SBI Q1 profit falls 32% on higher provisions
Mumbai: State Bank of India (SBI) reported a Rs.1 trillion gross NPA (non-performing asset) number for the quarter ended 30 June, but India’s largest lender has been able to largely cut down fresh additions to bad loans while other state-owned banks continued to report a deterioration in asset quality.
SBI said its net profit for the June quarter fell 31.73% from a year ago on account of higher provisions even as the rise in fresh NPAs was down significantly from the January-March period. Net profit for the quarter dropped to Rs.2,520.96 crore as compared with Rs.3,692.43 crore a year ago.
A poll of 23 Bloomberg analysts had forecast that the lender would post a net profit of Rs.2,503.10 crore.
Provisions and contingencies jumped 85.34% year-on-year to Rs.7,413.10 crore as the bank had to set aside more money against bad loans.
Gross NPAs rose 3.43% to Rs.1.01 trillion at the end of June, from Rs.98,172.80 crore in March. On a year-on-year basis, gross NPAs jumped 80% from Rs.56,420.77 crore.
As a percentage of total loans, gross NPAs were at 6.94% at the end of the June quarter as compared with 6.5% in the previous quarter and 4.29% in the year-ago quarter.
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At a meeting with media persons after announcing the bank’s fiscal first quarter results, SBI chairperson Arundhati Bhattacharya attempted to assuage concerns around bad loans by stating that the resolution of bad loans was slowly picking up. However, she did caution that the pace wasn’t as fast as required, adding that a bulk of the recovery would be seen in the latter part of the year.
Bhattacharya also pointed out that India is seeing green shoots in many sectors including passenger vehicles, roads, dedicated freight corridors, transmission and fertilizers.
“Yes, green shoots are there, but they are patchy. I would still term them as fragile,” she added.
The six other state-owned lenders that reported their quarterly results on Friday, though, did not echo any of Bhattacharya’s enthusiasm.
Five out of the six—Bank of India, Bank of Maharashtra, Dena Bank, Central Bank of India and Allahabad Bank—reported a net loss for the April-June period.
Bank of India reported the biggest loss among the five, at Rs.741 crore during the quarter compared with a profit of Rs.129.72 crore a year ago.
Oriental Bank of Commerce reported a 61% year-on-year fall in its first quarter net profit, which was reported at Rs.101 crore.
All six reported gross NPA ratios in the 11%+ range, pointing to higher provisions.
In December, the Reserve Bank of India (RBI) conducted an asset quality review across the banking sector, following which banks were asked to recognize visibly stressed assets as NPAs.
RBI also asked banks to make adequate provisions for stressed assets. This has hit the profitability of some banks.
SBI’s net NPAs were at 4.05% in the June quarter compared with 3.81% in the previous quarter and 2.24% in the same quarter last year.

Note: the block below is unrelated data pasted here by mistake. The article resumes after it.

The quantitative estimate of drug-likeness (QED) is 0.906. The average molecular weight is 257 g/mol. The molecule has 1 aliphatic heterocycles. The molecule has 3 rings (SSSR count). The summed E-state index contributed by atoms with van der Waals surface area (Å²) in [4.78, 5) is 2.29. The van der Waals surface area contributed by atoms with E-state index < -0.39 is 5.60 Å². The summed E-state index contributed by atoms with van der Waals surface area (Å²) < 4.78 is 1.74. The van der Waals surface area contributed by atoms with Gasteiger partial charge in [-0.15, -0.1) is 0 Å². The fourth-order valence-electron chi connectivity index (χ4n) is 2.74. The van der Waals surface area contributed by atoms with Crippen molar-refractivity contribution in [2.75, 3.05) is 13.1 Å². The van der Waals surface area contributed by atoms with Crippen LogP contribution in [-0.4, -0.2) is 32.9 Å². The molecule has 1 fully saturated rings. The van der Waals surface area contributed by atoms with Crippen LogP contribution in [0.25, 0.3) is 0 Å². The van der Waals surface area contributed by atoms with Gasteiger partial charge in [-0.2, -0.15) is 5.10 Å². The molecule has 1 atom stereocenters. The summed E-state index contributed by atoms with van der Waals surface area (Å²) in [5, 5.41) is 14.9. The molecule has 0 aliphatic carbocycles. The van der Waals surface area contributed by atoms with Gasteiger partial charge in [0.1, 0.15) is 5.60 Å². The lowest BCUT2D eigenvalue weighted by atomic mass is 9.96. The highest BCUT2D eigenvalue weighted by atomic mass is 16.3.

The lender’s watch list, or the list of stressed accounts which have a higher tendency of turning into NPAs, remained at Rs.31,000 crore, said Bhattacharya.
“We would like to keep the slippages from the watch list at the minimum. If you see this quarter, about Rs.3,000 crore worth of these loans would have slipped. As we resolve the other issues, it would be important to see that the watch list issue is resolved as well,” said B. Shriram, managing director and group executive for large corporate loans at SBI.
Despite the fact that most of the accounts in the watch list belong to the bank’s large corporate loan portfolio, SBI’s outstanding loans to the segment rose over 20% year-on-year to Rs.3.08 trillion as on 30 June.
“If you see, that growth is only on a year-on-year basis. But on a quarter-on-quarter basis we have actually reduced our corporate loan book by about Rs.50,000 crore. It has reduced in a number of sectors. For example, the NBFC (non-banking financial company) sector is where it degrows every year around this quarter,” said Shriram.
Telecom and food credit are the two other sectors where the bank has seen a reduction in outstanding loans, he added.
“What happens is that at the end of the quarter, many corporates come back to bank loans as the markets become too expensive,” said Bhattacharya.
About half of the reduction in outstanding loans also happened because the account moved from the bank’s loan book to its investment book. Companies typically move to the bond market during favourable times to ensure they get cheaper rates.
“We would not generalize a recovery trend for all public sector banks. It would be limited to some larger banks such as SBI which have been recognizing bad loans sooner,” said Siddharth Purohit, senior banking analyst at Angel Broking Pvt. Ltd.
According to Purohit, most of the banks apart from India’s largest lender that would report a profit would be doing so owing to higher trading gains, which may turn out to be a one-time game.